Wow, did I really say that? I guess, in a way, I might actually think that. Sometimes I think, when working with teenagers, it's so much easier to teach rules than grace. They get it better, BUT that doesn't make it right.

We've been wrestling with this lately too, in the area of child-raising. Do I want Sadie to go through those "spiritual" years? I don't think so, I'd much rather she somehow learned who God really is and never has to spend years of her life re-working the false theology she learned through *gulp* alot of Sunday School and VBS. You know my views on the whole "church-shopping" episode we're going through, but part of my dissatisfaction is with knowing that if we "settle" for a "good" church, Sadie and JP will grow up learning about God the same way I did. Now, granted, we will teach them ALOT at home, but what's the point of the church if I am saying at home "well kids, I know that's they way they taught you at church, but actually....." WOw, good questions. I know that the "spiritual stage" had alot to do with who I am now, but would I change it? Ummmm...........

Benjamin said...

I guess that's the question, Amy. Would I change that "spiritual stage" if I could? I don't know.

The larger part of me screams YES! But I fear that there are ulterior motivations for that reaction that aren't rational. The more reflective part of myself whispers that the first part of playing the game is knowing the rules.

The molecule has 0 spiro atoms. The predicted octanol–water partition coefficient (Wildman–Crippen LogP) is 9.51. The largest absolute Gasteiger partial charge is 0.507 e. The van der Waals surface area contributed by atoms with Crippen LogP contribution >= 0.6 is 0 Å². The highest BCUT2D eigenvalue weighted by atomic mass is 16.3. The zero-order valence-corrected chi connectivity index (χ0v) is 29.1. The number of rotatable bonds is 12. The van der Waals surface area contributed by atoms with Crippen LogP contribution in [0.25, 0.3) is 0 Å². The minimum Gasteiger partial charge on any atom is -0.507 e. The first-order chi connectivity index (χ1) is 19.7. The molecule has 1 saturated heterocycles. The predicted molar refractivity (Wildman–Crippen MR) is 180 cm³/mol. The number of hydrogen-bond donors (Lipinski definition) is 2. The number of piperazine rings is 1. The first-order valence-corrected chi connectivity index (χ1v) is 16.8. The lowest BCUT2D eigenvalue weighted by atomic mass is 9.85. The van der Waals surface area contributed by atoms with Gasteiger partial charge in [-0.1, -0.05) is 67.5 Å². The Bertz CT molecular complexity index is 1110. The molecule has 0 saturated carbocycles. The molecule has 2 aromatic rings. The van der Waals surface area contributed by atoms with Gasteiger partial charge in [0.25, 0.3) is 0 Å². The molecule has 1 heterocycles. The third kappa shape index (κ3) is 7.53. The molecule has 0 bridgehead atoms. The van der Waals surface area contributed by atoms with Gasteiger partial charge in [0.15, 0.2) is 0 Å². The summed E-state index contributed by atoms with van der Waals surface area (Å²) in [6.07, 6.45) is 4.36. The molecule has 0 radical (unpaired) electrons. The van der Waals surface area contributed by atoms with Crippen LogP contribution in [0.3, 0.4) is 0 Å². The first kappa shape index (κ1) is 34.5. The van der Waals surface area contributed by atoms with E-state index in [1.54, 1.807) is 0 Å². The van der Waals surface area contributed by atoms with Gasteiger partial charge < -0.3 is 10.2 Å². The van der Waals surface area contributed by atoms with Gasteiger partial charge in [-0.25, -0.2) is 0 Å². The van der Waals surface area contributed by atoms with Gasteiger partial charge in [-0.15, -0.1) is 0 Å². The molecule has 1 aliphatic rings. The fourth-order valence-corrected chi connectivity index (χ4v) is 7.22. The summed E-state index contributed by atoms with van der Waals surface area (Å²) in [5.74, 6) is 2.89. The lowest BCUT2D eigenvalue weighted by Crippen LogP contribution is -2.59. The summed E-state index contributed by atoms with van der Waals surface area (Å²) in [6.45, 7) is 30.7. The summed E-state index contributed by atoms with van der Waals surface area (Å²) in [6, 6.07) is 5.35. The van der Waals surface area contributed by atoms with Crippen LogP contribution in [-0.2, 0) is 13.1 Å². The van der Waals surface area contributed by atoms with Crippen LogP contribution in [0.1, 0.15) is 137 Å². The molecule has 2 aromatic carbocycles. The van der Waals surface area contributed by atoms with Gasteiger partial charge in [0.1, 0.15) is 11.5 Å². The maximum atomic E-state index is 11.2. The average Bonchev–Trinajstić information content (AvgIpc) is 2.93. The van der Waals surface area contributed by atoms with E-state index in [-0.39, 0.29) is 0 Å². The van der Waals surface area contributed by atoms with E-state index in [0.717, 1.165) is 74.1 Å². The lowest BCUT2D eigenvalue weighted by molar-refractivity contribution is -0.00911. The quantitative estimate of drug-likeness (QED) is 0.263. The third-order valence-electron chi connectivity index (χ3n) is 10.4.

Part of this ties into the effectiveness of our stories as Christians. Which, I must admit, is a good topic for my next post.

Stay tuned....

Anonymous said...

I know I am a year late but I just read this. Legalism is not bad. We have rules to guide us in our life in Christ but once we step out of the box of a Spirit lead life then they are thoughtless rules that become traditions and platform for some to hear themselves. Does that mean we throw out rules. No we set the foundation and grow the person in the Spirit. Your still the same person but now you just understand why you need to live by these guidelines and you understand the need of the work of the Spirit in the believers life along with the discipline. It is spiritual growth.

Benjamin said...

Welcome, Anonymous.

Thank you for your comment. I must say, however, I'm not entirely sure I agree with what you are saying.

Before I go any further, though, I'm curious as to who you are. Care to reveal yourself?

Chris Jeffus said...





Benjamin said...

Hi, Chris!

I do remember you, I think. If I remember correctly, you were majoring in graphic design?

In any case, my point with this post was a personal reflection on the value of what I'm calling "legalism". In fact, I probably fall more into the "anti-legalism" as you call it. Here's why.